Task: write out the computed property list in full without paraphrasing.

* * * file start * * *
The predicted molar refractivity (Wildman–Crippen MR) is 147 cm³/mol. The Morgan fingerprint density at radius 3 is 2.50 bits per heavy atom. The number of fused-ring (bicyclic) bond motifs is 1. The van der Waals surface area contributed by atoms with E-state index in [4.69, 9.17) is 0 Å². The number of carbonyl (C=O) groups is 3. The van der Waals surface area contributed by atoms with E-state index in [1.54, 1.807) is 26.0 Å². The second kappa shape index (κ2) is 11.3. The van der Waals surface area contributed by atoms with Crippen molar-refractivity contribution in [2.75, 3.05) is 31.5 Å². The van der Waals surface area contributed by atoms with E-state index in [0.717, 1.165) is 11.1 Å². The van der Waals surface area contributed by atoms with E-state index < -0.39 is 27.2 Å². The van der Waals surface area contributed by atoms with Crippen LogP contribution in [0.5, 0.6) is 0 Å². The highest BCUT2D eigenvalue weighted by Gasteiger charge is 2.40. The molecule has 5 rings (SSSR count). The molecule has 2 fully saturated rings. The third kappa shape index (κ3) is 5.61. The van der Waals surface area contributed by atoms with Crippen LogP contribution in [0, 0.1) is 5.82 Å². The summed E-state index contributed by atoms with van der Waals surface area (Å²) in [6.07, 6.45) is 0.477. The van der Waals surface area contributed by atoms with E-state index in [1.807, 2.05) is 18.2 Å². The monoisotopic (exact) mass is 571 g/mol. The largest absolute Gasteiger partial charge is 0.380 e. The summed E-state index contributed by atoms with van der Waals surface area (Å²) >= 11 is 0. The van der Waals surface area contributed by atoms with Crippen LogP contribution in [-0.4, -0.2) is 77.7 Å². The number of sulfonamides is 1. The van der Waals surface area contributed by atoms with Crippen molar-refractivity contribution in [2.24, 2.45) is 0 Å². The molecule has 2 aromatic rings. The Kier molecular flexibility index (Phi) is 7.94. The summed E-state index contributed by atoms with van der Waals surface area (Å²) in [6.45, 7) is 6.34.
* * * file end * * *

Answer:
The predicted molar refractivity (Wildman–Crippen MR) is 147 cm³/mol. The Morgan fingerprint density at radius 3 is 2.50 bits per heavy atom. The number of fused-ring (bicyclic) bond motifs is 1. The van der Waals surface area contributed by atoms with E-state index in [4.69, 9.17) is 0 Å². The number of carbonyl (C=O) groups is 3. The van der Waals surface area contributed by atoms with E-state index in [1.54, 1.807) is 26.0 Å². The second kappa shape index (κ2) is 11.3. The van der Waals surface area contributed by atoms with Crippen molar-refractivity contribution in [2.75, 3.05) is 31.5 Å². The van der Waals surface area contributed by atoms with E-state index in [0.717, 1.165) is 11.1 Å². The van der Waals surface area contributed by atoms with E-state index < -0.39 is 27.2 Å². The van der Waals surface area contributed by atoms with Crippen LogP contribution in [0.5, 0.6) is 0 Å². The highest BCUT2D eigenvalue weighted by Gasteiger charge is 2.40. The molecule has 5 rings (SSSR count). The molecule has 2 fully saturated rings. The third kappa shape index (κ3) is 5.61. The van der Waals surface area contributed by atoms with Crippen LogP contribution in [0, 0.1) is 5.82 Å². The summed E-state index contributed by atoms with van der Waals surface area (Å²) in [6.07, 6.45) is 0.477. The van der Waals surface area contributed by atoms with E-state index in [1.807, 2.05) is 18.2 Å². The monoisotopic (exact) mass is 571 g/mol. The largest absolute Gasteiger partial charge is 0.380 e. The summed E-state index contributed by atoms with van der Waals surface area (Å²) >= 11 is 0. The van der Waals surface area contributed by atoms with Crippen LogP contribution in [-0.4, -0.2) is 77.7 Å². The number of sulfonamides is 1. The van der Waals surface area contributed by atoms with Crippen molar-refractivity contribution in [2.24, 2.45) is 0 Å². The molecule has 2 aromatic rings. The Kier molecular flexibility index (Phi) is 7.94. The summed E-state index contributed by atoms with van der Waals surface area (Å²) in [6.45, 7) is 6.34.